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by Kevin Prufer

All night, angels
                                  crashed through the trees,
so the yard was a scatter
                                                   of bent, failing bodies.
You said: Another! to the crackling of branches.
Their scraps are so sweet where they sway with the leaves.


From the garden, the asters said: Love was their weakness.
The firefly’s bright little heart disagreed.
Then down fell another, where it cracked on a low branch,
waking the neighbors
                                             who leaned from their windows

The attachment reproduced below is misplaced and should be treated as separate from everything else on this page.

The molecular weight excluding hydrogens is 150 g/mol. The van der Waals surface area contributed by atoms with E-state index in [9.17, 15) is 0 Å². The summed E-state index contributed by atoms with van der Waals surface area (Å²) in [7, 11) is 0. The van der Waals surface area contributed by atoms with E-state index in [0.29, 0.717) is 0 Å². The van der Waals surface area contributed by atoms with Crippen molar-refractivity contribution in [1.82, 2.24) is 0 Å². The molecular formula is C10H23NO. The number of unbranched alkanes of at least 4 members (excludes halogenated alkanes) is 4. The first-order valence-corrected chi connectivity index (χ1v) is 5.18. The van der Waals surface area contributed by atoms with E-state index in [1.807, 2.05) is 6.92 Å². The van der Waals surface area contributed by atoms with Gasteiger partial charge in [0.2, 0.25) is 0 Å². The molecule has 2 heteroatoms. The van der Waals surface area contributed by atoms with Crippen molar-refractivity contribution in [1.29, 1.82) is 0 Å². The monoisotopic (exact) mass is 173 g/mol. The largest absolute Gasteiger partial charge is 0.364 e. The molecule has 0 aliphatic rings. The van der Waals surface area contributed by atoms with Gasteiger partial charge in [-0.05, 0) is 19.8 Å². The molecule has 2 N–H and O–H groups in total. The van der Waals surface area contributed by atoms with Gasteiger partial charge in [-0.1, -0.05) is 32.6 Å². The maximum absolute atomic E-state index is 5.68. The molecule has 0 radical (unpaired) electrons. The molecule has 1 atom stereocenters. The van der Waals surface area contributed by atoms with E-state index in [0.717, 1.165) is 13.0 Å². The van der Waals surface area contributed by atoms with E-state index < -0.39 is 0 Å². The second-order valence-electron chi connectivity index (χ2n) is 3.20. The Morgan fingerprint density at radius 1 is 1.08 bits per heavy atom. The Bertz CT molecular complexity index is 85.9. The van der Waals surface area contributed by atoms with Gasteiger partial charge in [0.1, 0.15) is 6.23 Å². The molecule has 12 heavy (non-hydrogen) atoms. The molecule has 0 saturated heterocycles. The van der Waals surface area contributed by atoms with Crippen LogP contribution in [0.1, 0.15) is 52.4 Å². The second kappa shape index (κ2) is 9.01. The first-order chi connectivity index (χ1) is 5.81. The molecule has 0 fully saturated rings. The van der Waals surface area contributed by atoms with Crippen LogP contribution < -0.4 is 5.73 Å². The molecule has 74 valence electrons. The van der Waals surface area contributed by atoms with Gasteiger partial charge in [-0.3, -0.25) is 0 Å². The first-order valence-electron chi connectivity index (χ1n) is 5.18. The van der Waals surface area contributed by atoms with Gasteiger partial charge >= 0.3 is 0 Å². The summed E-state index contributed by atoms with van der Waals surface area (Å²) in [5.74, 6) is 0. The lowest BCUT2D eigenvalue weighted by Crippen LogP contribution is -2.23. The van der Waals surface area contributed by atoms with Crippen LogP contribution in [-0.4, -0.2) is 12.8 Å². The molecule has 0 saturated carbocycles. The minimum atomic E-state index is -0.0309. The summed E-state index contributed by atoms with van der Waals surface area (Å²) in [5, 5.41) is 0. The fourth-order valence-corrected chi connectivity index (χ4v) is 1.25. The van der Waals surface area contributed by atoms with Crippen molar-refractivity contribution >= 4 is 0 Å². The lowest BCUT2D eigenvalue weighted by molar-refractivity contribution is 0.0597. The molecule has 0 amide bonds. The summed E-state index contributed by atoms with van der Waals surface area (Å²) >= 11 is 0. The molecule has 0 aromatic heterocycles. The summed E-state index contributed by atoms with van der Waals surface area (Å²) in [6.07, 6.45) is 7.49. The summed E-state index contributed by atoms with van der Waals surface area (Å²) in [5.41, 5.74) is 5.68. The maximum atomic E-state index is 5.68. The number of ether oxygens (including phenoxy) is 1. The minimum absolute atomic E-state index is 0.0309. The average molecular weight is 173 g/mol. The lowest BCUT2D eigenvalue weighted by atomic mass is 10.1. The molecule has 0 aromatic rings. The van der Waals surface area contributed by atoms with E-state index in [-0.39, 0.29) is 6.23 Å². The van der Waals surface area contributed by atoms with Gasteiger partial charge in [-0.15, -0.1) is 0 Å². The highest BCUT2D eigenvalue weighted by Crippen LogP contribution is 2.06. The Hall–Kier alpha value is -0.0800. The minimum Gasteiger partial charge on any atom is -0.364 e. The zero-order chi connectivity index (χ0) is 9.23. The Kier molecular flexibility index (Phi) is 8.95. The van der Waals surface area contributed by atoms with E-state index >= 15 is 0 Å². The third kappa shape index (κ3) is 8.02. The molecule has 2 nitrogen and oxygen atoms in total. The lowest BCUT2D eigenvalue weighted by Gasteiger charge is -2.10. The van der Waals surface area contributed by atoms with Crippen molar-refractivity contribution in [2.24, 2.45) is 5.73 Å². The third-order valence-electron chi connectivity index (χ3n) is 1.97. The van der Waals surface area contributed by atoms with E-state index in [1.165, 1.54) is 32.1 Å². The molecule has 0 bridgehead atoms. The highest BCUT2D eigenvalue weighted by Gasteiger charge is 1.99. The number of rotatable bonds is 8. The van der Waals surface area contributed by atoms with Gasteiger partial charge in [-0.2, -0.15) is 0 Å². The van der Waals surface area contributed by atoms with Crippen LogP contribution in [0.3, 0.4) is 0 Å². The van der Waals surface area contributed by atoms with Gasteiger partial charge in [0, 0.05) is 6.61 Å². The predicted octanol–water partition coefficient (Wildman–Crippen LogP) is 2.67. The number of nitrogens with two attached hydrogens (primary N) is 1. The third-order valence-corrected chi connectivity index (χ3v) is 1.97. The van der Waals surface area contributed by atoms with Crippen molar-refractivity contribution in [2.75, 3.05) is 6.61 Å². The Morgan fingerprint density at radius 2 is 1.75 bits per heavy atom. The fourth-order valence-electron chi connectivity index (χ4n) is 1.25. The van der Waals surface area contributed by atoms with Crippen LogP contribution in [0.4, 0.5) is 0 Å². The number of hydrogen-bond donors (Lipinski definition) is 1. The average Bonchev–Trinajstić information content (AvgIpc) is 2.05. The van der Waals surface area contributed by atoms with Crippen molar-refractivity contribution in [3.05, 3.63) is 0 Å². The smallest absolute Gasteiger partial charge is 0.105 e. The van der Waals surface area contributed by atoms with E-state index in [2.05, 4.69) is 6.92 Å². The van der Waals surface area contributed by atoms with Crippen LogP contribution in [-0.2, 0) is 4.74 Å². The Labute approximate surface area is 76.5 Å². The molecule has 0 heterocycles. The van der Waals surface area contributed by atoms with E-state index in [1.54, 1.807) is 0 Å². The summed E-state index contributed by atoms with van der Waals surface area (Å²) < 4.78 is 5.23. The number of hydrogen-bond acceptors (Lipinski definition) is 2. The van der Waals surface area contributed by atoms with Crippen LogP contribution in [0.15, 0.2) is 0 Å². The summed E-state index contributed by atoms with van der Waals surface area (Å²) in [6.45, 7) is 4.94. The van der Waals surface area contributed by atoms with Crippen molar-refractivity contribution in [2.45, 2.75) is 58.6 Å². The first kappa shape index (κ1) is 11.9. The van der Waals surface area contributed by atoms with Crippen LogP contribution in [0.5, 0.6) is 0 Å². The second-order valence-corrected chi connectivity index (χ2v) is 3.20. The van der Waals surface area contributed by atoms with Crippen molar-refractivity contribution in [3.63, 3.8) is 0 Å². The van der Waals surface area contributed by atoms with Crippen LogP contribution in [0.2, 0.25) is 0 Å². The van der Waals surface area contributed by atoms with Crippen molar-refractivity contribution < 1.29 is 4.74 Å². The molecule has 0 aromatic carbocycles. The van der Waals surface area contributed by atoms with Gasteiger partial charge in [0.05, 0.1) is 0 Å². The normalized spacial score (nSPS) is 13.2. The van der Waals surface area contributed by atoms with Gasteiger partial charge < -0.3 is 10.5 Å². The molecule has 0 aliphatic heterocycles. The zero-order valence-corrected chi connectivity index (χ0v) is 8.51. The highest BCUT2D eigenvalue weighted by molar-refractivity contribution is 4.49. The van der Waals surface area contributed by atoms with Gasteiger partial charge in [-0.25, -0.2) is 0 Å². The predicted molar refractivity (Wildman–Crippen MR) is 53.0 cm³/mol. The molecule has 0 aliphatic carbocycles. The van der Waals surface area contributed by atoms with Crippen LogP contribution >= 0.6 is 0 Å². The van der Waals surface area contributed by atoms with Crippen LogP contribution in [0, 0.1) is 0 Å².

and peered toward the trees.


A crowd had collected
                                              in bathrobes and nightgowns,
their faces lit greenly in the angels’ dim glow.
I’d like to have known them
                                                          when they were more vibrant,
you said, looking down,


where one gurgled strangely,
                                                             its wings come undone.
A child had collected a handful of feathers.
Another threw sticks
                                            at one caught on a limb.
We’d better get digging, our neighbor said softly. 
They’ll stink in the sun.


Kevin Prufer’s newest books are National Anthem (Four Way, 2008) and Fallen from a Chariot (Carnegie Mellon, 2005). With Wayne Miller, he's also editor of New European Poets (Graywolf, 2008) and Pleiades: A Journal of New Writing. The recipient of three Pushcart Prizes, he lives in rural Missouri. (5/2008)

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